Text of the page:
I guess it’s time to start getting folks in the mood for MISTRESS OF THE AGES, the rough draft of which is roughly 2/3 done. And remember, the usual rules apply – the tidbits I’ll be posting are, as yet, raw and unedited…and chosen more or less at random.
“You presume too much, Syr-Nagath.”
She favored Ulan-Sulir, the high priest of the Nyur-A’il with a contemptuous look. She knew that he could easily kill her with the power of his mind, choking the life from her body with an act of whim. But he had dishonored himself when the Desh-Ka had arrived to rescue Keel-Tath. He should have challenged Ayan-Dar, but had backed down from the one-eyed priest in scarcely concealed fear. That he had remained here, rather than returning to his temple to consult with the elders of the order, told her that he was afraid to face them. Syr-Nagath knew the measure of Ulan-Sulir now, and found him lacking. He was perfect for her needs.
“You dislike my attire, Ulan-Sulir?” She said, turning in a full circle with the grace of a dancer. She still wore gleaming black ceremonial armor, just as would any warrior in garrison. But her breast plate now bore a cyan rune that had not been seen for millennia: that of the Ka’i-Nur priesthood, which had fallen from grace near the end of the Second Age. Her Collar of Honor bore an oval of living metal inscribed with the same rune, and a black robe with silver piping rippled from her back while she turned.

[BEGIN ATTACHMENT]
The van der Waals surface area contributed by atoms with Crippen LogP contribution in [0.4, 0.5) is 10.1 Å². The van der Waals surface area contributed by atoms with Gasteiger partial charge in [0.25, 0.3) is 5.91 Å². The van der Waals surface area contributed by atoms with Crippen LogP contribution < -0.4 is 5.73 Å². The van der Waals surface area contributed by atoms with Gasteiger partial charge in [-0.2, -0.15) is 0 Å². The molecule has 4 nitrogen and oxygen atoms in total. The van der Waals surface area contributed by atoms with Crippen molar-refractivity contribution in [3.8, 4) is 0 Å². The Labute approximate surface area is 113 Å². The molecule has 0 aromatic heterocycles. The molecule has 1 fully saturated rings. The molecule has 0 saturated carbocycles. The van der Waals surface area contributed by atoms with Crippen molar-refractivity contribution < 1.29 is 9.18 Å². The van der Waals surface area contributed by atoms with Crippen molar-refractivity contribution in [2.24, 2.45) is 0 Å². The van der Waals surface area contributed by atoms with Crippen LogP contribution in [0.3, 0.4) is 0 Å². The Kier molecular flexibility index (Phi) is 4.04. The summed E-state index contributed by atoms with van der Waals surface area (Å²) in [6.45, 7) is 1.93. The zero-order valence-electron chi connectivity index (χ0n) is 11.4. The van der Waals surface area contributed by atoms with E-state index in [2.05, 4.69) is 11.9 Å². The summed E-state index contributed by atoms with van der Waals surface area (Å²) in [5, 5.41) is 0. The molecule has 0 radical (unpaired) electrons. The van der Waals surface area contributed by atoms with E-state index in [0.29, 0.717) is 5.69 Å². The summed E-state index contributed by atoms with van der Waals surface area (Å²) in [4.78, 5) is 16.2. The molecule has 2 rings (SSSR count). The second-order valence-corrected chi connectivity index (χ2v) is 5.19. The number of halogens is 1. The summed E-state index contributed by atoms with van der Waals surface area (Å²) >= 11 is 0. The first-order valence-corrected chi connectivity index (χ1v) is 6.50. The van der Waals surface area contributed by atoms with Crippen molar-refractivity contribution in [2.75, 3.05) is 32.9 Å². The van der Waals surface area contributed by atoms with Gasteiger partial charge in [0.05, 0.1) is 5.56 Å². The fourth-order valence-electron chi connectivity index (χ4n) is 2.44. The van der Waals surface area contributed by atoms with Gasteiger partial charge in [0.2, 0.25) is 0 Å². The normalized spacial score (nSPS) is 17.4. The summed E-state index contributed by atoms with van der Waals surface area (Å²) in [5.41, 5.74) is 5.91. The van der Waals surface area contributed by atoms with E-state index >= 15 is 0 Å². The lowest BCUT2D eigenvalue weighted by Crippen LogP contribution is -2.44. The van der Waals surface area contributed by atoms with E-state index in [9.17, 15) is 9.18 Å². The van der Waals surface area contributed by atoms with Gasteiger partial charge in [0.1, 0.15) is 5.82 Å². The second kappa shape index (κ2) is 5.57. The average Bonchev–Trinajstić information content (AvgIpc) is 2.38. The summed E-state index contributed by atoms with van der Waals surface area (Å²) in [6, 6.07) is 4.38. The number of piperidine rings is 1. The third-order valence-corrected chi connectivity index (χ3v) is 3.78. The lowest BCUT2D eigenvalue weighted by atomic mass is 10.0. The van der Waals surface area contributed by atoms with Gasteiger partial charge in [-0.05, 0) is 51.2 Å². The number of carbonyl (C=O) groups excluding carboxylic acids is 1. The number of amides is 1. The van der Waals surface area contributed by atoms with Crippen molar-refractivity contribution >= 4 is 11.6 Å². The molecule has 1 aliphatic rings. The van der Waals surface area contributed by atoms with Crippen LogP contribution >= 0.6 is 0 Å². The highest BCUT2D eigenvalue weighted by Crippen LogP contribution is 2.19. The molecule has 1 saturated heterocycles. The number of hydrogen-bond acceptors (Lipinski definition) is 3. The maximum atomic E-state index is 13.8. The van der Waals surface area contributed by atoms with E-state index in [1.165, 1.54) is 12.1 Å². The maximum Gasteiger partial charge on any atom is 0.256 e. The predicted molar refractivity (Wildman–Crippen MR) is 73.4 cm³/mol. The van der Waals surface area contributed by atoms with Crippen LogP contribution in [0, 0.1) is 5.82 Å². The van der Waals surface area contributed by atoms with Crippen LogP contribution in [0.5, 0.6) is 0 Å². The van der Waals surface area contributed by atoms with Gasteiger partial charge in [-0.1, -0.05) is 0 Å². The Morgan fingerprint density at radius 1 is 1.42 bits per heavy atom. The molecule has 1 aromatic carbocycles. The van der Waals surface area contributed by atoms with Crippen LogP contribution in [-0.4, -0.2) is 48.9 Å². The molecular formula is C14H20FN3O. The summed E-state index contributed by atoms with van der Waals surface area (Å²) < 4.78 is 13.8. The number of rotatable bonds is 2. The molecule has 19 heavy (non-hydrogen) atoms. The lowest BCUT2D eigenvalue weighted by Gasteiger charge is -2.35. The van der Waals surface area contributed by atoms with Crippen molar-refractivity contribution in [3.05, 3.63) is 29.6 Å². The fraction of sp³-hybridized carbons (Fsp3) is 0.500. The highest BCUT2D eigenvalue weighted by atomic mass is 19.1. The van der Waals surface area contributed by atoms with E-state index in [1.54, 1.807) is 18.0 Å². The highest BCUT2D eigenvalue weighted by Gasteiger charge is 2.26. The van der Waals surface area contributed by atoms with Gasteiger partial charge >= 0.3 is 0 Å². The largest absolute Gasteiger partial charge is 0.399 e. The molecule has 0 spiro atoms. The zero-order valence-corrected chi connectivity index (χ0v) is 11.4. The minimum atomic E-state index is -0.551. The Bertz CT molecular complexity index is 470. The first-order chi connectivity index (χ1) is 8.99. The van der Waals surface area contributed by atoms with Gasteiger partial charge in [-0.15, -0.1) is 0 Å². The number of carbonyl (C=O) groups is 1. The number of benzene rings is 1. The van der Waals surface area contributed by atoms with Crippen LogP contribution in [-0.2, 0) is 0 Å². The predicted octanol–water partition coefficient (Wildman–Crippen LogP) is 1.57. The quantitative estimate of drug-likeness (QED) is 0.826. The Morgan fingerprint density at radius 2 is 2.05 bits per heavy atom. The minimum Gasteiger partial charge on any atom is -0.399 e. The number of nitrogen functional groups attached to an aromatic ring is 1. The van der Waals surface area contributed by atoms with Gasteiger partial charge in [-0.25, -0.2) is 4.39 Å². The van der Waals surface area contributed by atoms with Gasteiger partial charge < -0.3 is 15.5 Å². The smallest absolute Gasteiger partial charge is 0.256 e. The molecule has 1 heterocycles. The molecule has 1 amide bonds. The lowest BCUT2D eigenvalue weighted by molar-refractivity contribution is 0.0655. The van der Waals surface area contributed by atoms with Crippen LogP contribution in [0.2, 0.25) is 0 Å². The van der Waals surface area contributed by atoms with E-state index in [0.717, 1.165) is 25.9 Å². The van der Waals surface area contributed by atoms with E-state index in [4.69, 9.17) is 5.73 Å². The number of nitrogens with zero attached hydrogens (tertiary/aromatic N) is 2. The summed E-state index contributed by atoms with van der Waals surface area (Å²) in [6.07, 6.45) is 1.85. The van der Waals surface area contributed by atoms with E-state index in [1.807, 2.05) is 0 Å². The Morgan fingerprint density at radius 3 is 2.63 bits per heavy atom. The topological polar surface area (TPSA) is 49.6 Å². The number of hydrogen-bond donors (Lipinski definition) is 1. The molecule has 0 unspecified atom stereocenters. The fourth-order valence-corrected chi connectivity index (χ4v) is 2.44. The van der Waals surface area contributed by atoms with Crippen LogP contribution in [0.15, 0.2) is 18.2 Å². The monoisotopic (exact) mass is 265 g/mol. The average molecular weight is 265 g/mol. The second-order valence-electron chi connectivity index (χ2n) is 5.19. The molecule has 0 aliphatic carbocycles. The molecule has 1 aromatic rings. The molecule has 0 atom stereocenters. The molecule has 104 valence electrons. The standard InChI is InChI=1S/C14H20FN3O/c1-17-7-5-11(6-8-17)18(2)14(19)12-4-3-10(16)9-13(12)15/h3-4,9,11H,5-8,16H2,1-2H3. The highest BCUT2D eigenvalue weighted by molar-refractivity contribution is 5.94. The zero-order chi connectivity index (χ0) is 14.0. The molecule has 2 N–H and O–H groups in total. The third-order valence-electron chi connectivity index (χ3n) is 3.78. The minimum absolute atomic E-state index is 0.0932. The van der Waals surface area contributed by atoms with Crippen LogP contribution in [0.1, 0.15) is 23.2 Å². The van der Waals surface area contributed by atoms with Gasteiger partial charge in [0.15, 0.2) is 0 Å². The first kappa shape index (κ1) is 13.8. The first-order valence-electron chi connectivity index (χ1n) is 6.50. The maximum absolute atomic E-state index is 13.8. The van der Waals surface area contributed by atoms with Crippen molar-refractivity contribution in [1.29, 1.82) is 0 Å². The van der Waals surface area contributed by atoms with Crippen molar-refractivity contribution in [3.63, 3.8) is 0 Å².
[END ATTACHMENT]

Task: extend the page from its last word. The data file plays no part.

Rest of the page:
“You are no priestess!” Ulan-Sulir spat.
Syr-Nagath came to him, her mouth twisted in sudden rage. “Do you, high priest of the Nyur-Ai’l, for one moment doubt that I would be high priestess of the Ka’i-Nur if our Crystal of Souls had not been taken from us?”
Ulan-Sulir’s eyes narrowed. “It was never taken from you.”
“Do not bandy words with me, priest,” she snarled. “If what is yours is placed by another’s hands forever beyond your reach, it has been taken. I wear these adornments by right, and by right I should have the powers of the crystal of the Ka’i-Nur.”
“But you do not,” Ulan-Sulir said, his face twitching up into a thin smile, “and never will.”
“Do not be so sure,” she told him, her opinion of him falling even more. One such as Ayan-Dar would have had my head for speaking in such a fashion, she thought. She knew through Ka’i-Lohr that the old priest was dead, and the thought saddened her. She would have liked to watch him burn alive, turning on a spit over an open fire…